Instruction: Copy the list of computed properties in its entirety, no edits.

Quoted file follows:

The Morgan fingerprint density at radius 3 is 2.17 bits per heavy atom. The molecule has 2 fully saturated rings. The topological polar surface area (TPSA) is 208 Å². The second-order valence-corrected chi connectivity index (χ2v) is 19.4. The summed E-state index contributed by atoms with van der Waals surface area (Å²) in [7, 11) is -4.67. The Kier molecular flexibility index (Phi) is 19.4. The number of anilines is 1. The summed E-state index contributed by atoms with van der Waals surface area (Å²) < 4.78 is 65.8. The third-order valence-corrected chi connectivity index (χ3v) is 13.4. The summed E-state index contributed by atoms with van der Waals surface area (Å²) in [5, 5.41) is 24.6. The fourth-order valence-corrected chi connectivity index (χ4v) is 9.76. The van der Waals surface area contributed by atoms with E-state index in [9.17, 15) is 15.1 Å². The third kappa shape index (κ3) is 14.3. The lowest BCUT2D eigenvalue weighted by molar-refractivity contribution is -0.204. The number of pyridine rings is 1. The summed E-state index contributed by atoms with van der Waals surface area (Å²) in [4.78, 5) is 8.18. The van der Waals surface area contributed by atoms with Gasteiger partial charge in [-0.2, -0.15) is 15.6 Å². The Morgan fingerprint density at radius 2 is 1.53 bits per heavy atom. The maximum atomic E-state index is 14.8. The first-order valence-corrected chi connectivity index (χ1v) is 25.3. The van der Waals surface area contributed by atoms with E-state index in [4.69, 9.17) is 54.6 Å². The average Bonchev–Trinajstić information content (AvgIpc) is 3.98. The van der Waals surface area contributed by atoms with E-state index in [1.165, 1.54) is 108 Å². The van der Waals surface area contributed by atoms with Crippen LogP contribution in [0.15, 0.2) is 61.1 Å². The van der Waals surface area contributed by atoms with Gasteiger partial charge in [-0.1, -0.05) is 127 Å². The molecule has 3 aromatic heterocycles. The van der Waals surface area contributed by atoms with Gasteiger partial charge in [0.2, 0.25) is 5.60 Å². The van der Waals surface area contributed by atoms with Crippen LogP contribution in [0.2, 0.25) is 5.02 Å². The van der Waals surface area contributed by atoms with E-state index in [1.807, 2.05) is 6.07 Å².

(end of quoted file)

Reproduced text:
The Morgan fingerprint density at radius 3 is 2.17 bits per heavy atom. The molecule has 2 fully saturated rings. The topological polar surface area (TPSA) is 208 Å². The second-order valence-corrected chi connectivity index (χ2v) is 19.4. The summed E-state index contributed by atoms with van der Waals surface area (Å²) in [7, 11) is -4.67. The Kier molecular flexibility index (Phi) is 19.4. The number of anilines is 1. The summed E-state index contributed by atoms with van der Waals surface area (Å²) < 4.78 is 65.8. The third-order valence-corrected chi connectivity index (χ3v) is 13.4. The summed E-state index contributed by atoms with van der Waals surface area (Å²) in [5, 5.41) is 24.6. The fourth-order valence-corrected chi connectivity index (χ4v) is 9.76. The van der Waals surface area contributed by atoms with E-state index in [9.17, 15) is 15.1 Å². The third kappa shape index (κ3) is 14.3. The lowest BCUT2D eigenvalue weighted by molar-refractivity contribution is -0.204. The number of pyridine rings is 1. The summed E-state index contributed by atoms with van der Waals surface area (Å²) in [4.78, 5) is 8.18. The van der Waals surface area contributed by atoms with Gasteiger partial charge in [-0.2, -0.15) is 15.6 Å². The Morgan fingerprint density at radius 2 is 1.53 bits per heavy atom. The maximum atomic E-state index is 14.8. The first-order valence-corrected chi connectivity index (χ1v) is 25.3. The van der Waals surface area contributed by atoms with E-state index in [4.69, 9.17) is 54.6 Å². The average Bonchev–Trinajstić information content (AvgIpc) is 3.98. The van der Waals surface area contributed by atoms with E-state index in [1.165, 1.54) is 108 Å². The van der Waals surface area contributed by atoms with Crippen LogP contribution in [0.15, 0.2) is 61.1 Å². The van der Waals surface area contributed by atoms with Gasteiger partial charge in [-0.1, -0.05) is 127 Å². The molecule has 3 aromatic heterocycles. The van der Waals surface area contributed by atoms with Gasteiger partial charge in [0.2, 0.25) is 5.60 Å². The van der Waals surface area contributed by atoms with Crippen LogP contribution in [0.2, 0.25) is 5.02 Å². The van der Waals surface area contributed by atoms with E-state index in [1.807, 2.05) is 6.07 Å².